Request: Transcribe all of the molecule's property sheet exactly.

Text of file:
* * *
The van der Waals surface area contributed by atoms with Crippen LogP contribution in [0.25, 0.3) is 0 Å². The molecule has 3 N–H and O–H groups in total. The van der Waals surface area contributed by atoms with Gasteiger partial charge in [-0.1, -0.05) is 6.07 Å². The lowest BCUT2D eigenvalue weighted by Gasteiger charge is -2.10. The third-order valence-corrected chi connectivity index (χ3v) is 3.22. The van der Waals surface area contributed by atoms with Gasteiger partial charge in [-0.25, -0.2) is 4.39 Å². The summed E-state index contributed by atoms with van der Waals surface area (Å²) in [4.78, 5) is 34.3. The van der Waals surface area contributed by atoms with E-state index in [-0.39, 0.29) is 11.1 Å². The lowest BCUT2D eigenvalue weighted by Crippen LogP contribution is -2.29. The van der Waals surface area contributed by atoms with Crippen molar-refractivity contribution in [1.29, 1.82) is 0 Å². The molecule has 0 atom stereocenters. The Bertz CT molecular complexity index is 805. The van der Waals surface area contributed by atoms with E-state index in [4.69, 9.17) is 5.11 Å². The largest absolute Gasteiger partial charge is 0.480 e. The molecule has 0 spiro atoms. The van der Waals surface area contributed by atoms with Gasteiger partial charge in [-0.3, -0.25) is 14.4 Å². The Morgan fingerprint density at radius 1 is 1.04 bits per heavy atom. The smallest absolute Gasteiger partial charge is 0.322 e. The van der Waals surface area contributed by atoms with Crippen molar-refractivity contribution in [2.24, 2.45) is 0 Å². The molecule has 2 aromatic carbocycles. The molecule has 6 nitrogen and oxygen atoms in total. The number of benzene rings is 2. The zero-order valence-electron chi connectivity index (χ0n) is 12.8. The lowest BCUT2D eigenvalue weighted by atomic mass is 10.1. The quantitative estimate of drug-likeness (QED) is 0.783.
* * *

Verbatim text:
The van der Waals surface area contributed by atoms with Crippen LogP contribution in [0.25, 0.3) is 0 Å². The molecule has 3 N–H and O–H groups in total. The van der Waals surface area contributed by atoms with Gasteiger partial charge in [-0.1, -0.05) is 6.07 Å². The lowest BCUT2D eigenvalue weighted by Gasteiger charge is -2.10. The third-order valence-corrected chi connectivity index (χ3v) is 3.22. The van der Waals surface area contributed by atoms with Gasteiger partial charge in [-0.25, -0.2) is 4.39 Å². The summed E-state index contributed by atoms with van der Waals surface area (Å²) in [4.78, 5) is 34.3. The van der Waals surface area contributed by atoms with E-state index in [-0.39, 0.29) is 11.1 Å². The lowest BCUT2D eigenvalue weighted by Crippen LogP contribution is -2.29. The van der Waals surface area contributed by atoms with Crippen molar-refractivity contribution in [1.29, 1.82) is 0 Å². The molecule has 0 atom stereocenters. The Bertz CT molecular complexity index is 805. The van der Waals surface area contributed by atoms with E-state index in [4.69, 9.17) is 5.11 Å². The largest absolute Gasteiger partial charge is 0.480 e. The molecule has 0 spiro atoms. The van der Waals surface area contributed by atoms with Gasteiger partial charge in [-0.3, -0.25) is 14.4 Å². The Morgan fingerprint density at radius 1 is 1.04 bits per heavy atom. The smallest absolute Gasteiger partial charge is 0.322 e. The van der Waals surface area contributed by atoms with Crippen molar-refractivity contribution in [2.24, 2.45) is 0 Å². The molecule has 2 aromatic carbocycles. The molecule has 6 nitrogen and oxygen atoms in total. The number of benzene rings is 2. The zero-order valence-electron chi connectivity index (χ0n) is 12.8. The lowest BCUT2D eigenvalue weighted by atomic mass is 10.1. The quantitative estimate of drug-likeness (QED) is 0.783.